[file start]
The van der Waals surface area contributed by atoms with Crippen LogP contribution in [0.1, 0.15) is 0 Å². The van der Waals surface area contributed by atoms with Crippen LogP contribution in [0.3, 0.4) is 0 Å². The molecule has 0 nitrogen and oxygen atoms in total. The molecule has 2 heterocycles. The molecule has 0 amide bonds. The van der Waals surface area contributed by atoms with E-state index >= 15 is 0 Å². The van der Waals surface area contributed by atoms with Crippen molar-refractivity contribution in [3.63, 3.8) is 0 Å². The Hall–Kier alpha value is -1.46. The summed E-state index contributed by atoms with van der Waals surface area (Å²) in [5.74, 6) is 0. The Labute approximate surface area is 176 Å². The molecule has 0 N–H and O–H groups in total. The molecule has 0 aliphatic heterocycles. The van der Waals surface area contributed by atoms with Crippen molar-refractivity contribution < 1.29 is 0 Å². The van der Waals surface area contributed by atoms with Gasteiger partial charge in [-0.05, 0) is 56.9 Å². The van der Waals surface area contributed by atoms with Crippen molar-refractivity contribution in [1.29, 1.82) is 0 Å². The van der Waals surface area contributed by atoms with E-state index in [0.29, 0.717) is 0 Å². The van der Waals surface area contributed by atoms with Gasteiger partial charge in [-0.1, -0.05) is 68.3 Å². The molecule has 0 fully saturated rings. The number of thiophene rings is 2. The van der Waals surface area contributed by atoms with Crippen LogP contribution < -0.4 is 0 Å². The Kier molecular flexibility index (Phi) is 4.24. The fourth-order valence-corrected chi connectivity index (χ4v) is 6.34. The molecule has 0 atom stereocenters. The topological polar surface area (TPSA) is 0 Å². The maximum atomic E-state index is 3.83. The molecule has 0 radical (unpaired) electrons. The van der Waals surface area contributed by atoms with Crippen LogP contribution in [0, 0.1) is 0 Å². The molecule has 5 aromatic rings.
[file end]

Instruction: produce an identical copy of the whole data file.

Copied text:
The van der Waals surface area contributed by atoms with Crippen LogP contribution in [0.1, 0.15) is 0 Å². The van der Waals surface area contributed by atoms with Crippen LogP contribution in [0.3, 0.4) is 0 Å². The molecule has 0 nitrogen and oxygen atoms in total. The molecule has 2 heterocycles. The molecule has 0 amide bonds. The van der Waals surface area contributed by atoms with E-state index >= 15 is 0 Å². The van der Waals surface area contributed by atoms with Crippen molar-refractivity contribution in [3.63, 3.8) is 0 Å². The Hall–Kier alpha value is -1.46. The summed E-state index contributed by atoms with van der Waals surface area (Å²) in [5.74, 6) is 0. The Labute approximate surface area is 176 Å². The molecule has 0 N–H and O–H groups in total. The molecule has 0 aliphatic heterocycles. The van der Waals surface area contributed by atoms with Crippen molar-refractivity contribution < 1.29 is 0 Å². The van der Waals surface area contributed by atoms with Gasteiger partial charge in [-0.05, 0) is 56.9 Å². The van der Waals surface area contributed by atoms with Crippen molar-refractivity contribution in [1.29, 1.82) is 0 Å². The van der Waals surface area contributed by atoms with E-state index in [0.29, 0.717) is 0 Å². The van der Waals surface area contributed by atoms with Gasteiger partial charge in [-0.1, -0.05) is 68.3 Å². The molecule has 0 fully saturated rings. The number of thiophene rings is 2. The van der Waals surface area contributed by atoms with Crippen LogP contribution < -0.4 is 0 Å². The Kier molecular flexibility index (Phi) is 4.24. The fourth-order valence-corrected chi connectivity index (χ4v) is 6.34. The molecule has 0 atom stereocenters. The topological polar surface area (TPSA) is 0 Å². The maximum atomic E-state index is 3.83. The molecule has 0 radical (unpaired) electrons. The van der Waals surface area contributed by atoms with Crippen LogP contribution in [0, 0.1) is 0 Å². The molecule has 5 aromatic rings.